François Pasquier calls the party-list formation a “pyramide amicale,” a friendly pyramid; trusted friends invite their own trusted friends. The event’s exclusivity was evident just before the Dîner en Blanc in Paris on June 16. As I hurried with my dinner companions along a bridge to Notre Dame last month, passersby stopped us.

“What’s going on?” a man asked. “Haven’t you heard?” joked my friend Aristide Luneau (who had invited me). “It’s the end of the world.”

One tourist asked, “Do they do this every night?” If only.

At 8 o’clock, clusters of diners emerged from the Metro or chartered buses to gather at rallying points, where they had been instructed to meet their “heads of table,” the organizers who had invited them. The site is revealed at the last moment, both to avoid gate-crashing and to preserve instantaneousness. The guests, decked out in white suits, dresses, skirts, feather boas and even wings, carried heavy picnic gear and delicacies like pâté de foie gras, poached salmon and fine cheeses — each table brings its own meal.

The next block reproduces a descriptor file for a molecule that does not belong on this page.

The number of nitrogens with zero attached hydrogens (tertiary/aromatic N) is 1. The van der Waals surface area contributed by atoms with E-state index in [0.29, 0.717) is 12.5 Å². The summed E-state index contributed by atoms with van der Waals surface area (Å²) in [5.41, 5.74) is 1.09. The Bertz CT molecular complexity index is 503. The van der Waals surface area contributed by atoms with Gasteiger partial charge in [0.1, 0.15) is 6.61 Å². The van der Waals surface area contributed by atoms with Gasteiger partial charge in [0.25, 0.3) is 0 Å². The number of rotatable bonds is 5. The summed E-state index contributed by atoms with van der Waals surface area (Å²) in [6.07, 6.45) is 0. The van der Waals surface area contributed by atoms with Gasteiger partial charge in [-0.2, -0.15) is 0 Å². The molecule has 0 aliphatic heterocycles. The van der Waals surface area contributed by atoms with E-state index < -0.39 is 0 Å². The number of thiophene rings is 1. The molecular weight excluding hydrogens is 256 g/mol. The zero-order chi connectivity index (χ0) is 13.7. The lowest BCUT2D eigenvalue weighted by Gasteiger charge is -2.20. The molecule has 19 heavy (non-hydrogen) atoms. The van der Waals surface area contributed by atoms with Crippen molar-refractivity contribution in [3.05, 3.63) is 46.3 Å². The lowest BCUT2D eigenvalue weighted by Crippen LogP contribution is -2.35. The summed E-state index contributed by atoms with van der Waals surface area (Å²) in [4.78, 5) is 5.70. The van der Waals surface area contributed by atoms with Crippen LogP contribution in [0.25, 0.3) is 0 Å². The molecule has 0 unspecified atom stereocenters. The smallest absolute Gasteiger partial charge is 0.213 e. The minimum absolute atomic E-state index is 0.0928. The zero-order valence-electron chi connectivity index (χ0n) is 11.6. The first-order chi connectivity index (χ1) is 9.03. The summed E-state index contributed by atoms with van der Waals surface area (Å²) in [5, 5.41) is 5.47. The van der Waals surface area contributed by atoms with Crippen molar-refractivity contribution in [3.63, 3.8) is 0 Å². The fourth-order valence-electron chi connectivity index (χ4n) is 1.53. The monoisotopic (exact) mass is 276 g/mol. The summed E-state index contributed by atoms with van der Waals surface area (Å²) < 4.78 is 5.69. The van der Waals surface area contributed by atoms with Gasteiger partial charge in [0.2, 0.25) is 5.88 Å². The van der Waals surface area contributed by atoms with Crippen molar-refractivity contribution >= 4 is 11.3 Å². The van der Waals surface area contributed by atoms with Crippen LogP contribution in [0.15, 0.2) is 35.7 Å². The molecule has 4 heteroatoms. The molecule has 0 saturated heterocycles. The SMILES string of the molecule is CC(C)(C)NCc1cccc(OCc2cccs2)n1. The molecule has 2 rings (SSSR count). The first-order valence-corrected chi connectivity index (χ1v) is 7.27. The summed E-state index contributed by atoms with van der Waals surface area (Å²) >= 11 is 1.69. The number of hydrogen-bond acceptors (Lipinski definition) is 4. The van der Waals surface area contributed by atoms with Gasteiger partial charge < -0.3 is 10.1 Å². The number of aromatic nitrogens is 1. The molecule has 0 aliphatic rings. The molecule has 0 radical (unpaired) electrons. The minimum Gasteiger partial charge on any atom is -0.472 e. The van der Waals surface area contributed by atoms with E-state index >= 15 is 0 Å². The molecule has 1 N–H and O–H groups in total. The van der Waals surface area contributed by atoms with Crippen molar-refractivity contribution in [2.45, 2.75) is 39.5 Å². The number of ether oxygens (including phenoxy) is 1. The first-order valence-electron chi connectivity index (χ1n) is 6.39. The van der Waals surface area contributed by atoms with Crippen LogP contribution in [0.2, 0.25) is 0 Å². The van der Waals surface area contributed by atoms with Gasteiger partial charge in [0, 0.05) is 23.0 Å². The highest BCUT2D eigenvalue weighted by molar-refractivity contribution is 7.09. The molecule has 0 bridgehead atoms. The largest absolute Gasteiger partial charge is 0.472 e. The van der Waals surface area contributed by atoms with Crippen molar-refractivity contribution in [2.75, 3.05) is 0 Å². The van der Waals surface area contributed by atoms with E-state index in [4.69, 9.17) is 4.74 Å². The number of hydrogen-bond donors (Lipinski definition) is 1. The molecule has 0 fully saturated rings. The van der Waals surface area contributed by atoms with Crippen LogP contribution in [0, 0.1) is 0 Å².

At about 9, with the sky still light, the site was announced. Guests hurried across bridges and side streets to reach their destination. By 9:30, all the tables had been deployed in orderly rows, according to diagrams in the possession of the heads of table, with men all along one side, women along the other. The guests quickly covered their tables with white cloths; laid out the crystal for Champagne, wine and water; the plates for hors d’oeuvres, main course and dessert; and began tucking in. 

As night fell on Notre Dame, a clergyman appeared and blessed the throng, and church bells rang out overhead; at the Louvre, opera singers serenaded the diners. At 11 in both places, diners stood on chairs and waved sparklers — signaling the end of dinner and the beginning of the dancing (to D.J.’ed music at Notre Dame, and to a brass band at the Louvre). An hour later, the frolickers switched off the merriment and packed up their tables to depart, like Cinderella, on the stroke of midnight.